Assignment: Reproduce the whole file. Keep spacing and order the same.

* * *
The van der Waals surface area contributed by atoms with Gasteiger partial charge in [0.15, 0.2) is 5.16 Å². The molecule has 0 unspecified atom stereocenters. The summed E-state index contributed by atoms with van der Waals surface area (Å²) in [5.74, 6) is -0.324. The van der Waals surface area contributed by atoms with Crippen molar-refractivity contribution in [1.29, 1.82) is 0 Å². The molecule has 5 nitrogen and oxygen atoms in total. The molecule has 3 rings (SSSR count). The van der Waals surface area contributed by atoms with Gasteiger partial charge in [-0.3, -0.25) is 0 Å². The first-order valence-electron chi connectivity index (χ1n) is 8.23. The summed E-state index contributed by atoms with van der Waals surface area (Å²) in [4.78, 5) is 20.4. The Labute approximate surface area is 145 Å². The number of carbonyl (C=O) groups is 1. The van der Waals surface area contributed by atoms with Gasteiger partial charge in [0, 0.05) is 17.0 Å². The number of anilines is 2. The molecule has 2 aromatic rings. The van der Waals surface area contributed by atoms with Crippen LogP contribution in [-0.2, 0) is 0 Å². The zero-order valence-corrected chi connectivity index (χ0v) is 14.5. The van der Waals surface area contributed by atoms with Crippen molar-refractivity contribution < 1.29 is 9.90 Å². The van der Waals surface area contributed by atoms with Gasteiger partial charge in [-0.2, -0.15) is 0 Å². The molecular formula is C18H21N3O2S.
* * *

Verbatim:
The van der Waals surface area contributed by atoms with Gasteiger partial charge in [0.15, 0.2) is 5.16 Å². The molecule has 0 unspecified atom stereocenters. The summed E-state index contributed by atoms with van der Waals surface area (Å²) in [5.74, 6) is -0.324. The van der Waals surface area contributed by atoms with Crippen molar-refractivity contribution in [1.29, 1.82) is 0 Å². The molecule has 5 nitrogen and oxygen atoms in total. The molecule has 3 rings (SSSR count). The van der Waals surface area contributed by atoms with Gasteiger partial charge in [-0.3, -0.25) is 0 Å². The first-order valence-electron chi connectivity index (χ1n) is 8.23. The summed E-state index contributed by atoms with van der Waals surface area (Å²) in [4.78, 5) is 20.4. The Labute approximate surface area is 145 Å². The number of carbonyl (C=O) groups is 1. The van der Waals surface area contributed by atoms with Gasteiger partial charge in [0, 0.05) is 17.0 Å². The number of anilines is 2. The molecule has 2 aromatic rings. The van der Waals surface area contributed by atoms with Crippen LogP contribution in [-0.2, 0) is 0 Å². The zero-order valence-corrected chi connectivity index (χ0v) is 14.5. The van der Waals surface area contributed by atoms with Crippen molar-refractivity contribution < 1.29 is 9.90 Å². The van der Waals surface area contributed by atoms with Gasteiger partial charge in [-0.2, -0.15) is 0 Å². The molecular formula is C18H21N3O2S.